Virtue and Freedom
Hello, this is Pastor Don Willeman of Christ Redeemer Church. Welcome to The Kingdom Perspective.
Freedom is a byproduct of virtue. And virtue is a byproduct of objective moral restraint. In other words, the only way you can be truly free is not by doing what you want, but by being the kind of person who does what’s right. This is why the late Jonathan Sacks (1948-2020), the former Chief Rabbi of the United Kingdom, spoke of “freedom” as a “moral achievement”.1
The Framers of our constitution understood this well. They knew the precarious position they had placed this new country in by not having a king or pope to restrain or rule over the moral behavior of the people. They understood that if the people did not voluntarily govern themselves before God, then this experiment in self-government would inevitably fail. As the great Benjamin Franklin put it:
“Only a virtuous people are capable of freedom. As nations become more corrupt and vicious, they have more need of masters.”2
This is why Rabbi Sacks spoke out against what he identified as the “idols” of our age: “self-esteem without achievement, sex without consequences, wealth without responsibility, pleasure without struggle and experience without commitment.” He correctly noted that such “relativism that tells us there is no [objective] right or wrong” leads only to nihilism, to meaninglessness. “A world without values quickly becomes a world without value” (Rabbi Jonathan Sacks). As the book of Proverbs suggests, where there is no object/divine moral law, the people become unrestrained (Proverbs 29:18). A world without objective moral truth is not a world of freedom; it is a world of chaos.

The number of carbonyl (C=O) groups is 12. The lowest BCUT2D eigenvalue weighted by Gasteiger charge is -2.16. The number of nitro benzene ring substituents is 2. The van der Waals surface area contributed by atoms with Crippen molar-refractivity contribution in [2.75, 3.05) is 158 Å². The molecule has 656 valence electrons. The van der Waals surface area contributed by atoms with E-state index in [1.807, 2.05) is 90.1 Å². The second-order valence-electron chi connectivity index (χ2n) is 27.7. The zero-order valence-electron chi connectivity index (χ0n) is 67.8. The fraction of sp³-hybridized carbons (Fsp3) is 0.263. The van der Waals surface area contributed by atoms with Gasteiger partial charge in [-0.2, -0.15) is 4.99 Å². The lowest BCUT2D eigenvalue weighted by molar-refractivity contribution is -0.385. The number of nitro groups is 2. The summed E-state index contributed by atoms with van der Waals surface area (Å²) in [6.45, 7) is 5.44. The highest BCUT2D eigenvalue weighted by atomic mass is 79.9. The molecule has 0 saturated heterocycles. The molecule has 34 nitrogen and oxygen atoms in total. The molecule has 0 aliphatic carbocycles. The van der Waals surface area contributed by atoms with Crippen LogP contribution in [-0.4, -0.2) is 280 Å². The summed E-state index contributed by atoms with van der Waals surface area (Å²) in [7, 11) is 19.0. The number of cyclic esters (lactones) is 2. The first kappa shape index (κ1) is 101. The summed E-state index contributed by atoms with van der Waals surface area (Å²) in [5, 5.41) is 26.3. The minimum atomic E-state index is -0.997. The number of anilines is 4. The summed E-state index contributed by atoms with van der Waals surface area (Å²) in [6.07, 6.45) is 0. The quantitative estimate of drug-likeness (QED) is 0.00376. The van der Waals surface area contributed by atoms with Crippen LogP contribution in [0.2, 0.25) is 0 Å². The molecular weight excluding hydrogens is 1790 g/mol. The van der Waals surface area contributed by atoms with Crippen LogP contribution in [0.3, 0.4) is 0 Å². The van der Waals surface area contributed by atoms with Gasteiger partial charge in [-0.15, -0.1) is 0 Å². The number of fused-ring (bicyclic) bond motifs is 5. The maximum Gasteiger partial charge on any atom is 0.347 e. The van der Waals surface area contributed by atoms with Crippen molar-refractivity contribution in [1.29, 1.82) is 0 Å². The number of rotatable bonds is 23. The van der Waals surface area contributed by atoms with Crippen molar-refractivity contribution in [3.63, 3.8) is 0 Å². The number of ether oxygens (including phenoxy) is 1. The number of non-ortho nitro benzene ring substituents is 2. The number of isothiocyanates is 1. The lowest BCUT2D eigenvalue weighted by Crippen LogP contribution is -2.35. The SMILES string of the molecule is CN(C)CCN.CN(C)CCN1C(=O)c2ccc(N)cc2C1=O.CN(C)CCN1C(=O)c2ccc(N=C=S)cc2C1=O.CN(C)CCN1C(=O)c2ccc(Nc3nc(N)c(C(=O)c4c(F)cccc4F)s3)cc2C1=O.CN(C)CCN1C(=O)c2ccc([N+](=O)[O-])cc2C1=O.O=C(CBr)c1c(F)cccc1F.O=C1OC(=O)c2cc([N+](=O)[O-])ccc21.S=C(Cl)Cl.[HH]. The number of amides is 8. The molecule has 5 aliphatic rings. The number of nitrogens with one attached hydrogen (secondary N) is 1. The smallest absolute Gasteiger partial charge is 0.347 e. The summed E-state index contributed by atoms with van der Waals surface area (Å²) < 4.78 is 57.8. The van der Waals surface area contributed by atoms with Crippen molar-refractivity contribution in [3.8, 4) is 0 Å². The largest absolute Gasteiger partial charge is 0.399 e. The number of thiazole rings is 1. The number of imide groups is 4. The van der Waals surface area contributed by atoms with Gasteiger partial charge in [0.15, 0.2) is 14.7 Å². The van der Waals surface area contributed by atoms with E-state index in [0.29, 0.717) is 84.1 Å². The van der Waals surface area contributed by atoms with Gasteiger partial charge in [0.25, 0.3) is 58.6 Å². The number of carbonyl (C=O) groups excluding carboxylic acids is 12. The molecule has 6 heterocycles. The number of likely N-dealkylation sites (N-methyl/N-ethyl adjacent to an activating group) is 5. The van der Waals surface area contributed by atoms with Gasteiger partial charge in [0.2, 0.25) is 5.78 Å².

Something to think about from The Kingdom Perspective.
Proverbs 29 (ESV)
16 When the wicked increase, transgression increases,
but the righteous will look upon their downfall.
17 Discipline your son, and he will give you rest;
he will give delight to your heart.
18 Where there is no prophetic vision the people cast off restraint,
but blessed is he who keeps the law.
19 By mere words a servant is not disciplined,
for though he understands, he will not respond.
1 Speech delivered at 2016 Bradley Prize by Rabbi Jonathan Sacks (2016). Accessed online at https://rabbisacks.org/free-society-moral-achievement-read-rabbi-sacks-acceptance-speech-receiving-bradley-prize/).
2 “Letter to Messrs, the Abbes Chault, and Arnaud” by Benjamin Franklin (17 April 1787).